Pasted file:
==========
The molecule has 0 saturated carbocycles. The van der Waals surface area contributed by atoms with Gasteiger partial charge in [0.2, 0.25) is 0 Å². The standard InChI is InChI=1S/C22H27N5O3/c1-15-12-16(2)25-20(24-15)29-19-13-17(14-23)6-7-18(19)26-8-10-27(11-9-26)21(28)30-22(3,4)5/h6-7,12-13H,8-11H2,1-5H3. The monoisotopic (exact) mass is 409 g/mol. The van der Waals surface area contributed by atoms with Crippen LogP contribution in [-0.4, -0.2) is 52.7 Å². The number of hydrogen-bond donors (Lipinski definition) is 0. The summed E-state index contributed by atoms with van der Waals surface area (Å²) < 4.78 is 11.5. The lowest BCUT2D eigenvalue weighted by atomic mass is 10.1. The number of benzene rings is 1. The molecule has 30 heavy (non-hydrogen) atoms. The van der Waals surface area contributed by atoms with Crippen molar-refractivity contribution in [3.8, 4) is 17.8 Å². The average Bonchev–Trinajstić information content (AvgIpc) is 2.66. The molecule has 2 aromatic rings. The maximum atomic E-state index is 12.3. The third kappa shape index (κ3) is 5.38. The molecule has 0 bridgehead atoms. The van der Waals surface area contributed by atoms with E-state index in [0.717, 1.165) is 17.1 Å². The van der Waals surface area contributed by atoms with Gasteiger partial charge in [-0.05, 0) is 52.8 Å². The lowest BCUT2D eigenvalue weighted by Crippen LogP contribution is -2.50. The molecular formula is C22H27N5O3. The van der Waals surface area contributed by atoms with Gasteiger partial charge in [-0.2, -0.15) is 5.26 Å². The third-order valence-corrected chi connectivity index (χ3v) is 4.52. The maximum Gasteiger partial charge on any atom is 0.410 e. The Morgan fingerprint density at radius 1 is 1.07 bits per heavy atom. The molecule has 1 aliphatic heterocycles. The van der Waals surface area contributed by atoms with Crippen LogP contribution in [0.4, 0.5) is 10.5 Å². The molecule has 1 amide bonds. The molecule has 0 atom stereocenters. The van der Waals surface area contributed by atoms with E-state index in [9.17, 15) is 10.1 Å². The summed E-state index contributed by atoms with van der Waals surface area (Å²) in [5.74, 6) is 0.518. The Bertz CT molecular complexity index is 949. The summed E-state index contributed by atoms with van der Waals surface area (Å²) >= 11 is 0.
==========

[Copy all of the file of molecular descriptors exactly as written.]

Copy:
The molecule has 0 saturated carbocycles. The van der Waals surface area contributed by atoms with Gasteiger partial charge in [0.2, 0.25) is 0 Å². The standard InChI is InChI=1S/C22H27N5O3/c1-15-12-16(2)25-20(24-15)29-19-13-17(14-23)6-7-18(19)26-8-10-27(11-9-26)21(28)30-22(3,4)5/h6-7,12-13H,8-11H2,1-5H3. The monoisotopic (exact) mass is 409 g/mol. The van der Waals surface area contributed by atoms with Crippen LogP contribution in [-0.4, -0.2) is 52.7 Å². The number of hydrogen-bond donors (Lipinski definition) is 0. The summed E-state index contributed by atoms with van der Waals surface area (Å²) < 4.78 is 11.5. The lowest BCUT2D eigenvalue weighted by atomic mass is 10.1. The number of benzene rings is 1. The molecule has 30 heavy (non-hydrogen) atoms. The van der Waals surface area contributed by atoms with Crippen molar-refractivity contribution in [3.8, 4) is 17.8 Å². The average Bonchev–Trinajstić information content (AvgIpc) is 2.66. The molecule has 2 aromatic rings. The maximum atomic E-state index is 12.3. The third kappa shape index (κ3) is 5.38. The molecule has 0 bridgehead atoms. The van der Waals surface area contributed by atoms with E-state index in [0.717, 1.165) is 17.1 Å². The van der Waals surface area contributed by atoms with Gasteiger partial charge in [-0.05, 0) is 52.8 Å². The lowest BCUT2D eigenvalue weighted by Crippen LogP contribution is -2.50. The molecular formula is C22H27N5O3. The van der Waals surface area contributed by atoms with Gasteiger partial charge in [-0.2, -0.15) is 5.26 Å². The third-order valence-corrected chi connectivity index (χ3v) is 4.52. The maximum Gasteiger partial charge on any atom is 0.410 e. The Morgan fingerprint density at radius 1 is 1.07 bits per heavy atom. The molecule has 1 aliphatic heterocycles. The van der Waals surface area contributed by atoms with Crippen LogP contribution in [0.4, 0.5) is 10.5 Å². The molecule has 1 amide bonds. The molecule has 0 atom stereocenters. The van der Waals surface area contributed by atoms with E-state index in [9.17, 15) is 10.1 Å². The summed E-state index contributed by atoms with van der Waals surface area (Å²) in [5.74, 6) is 0.518. The Bertz CT molecular complexity index is 949. The summed E-state index contributed by atoms with van der Waals surface area (Å²) >= 11 is 0.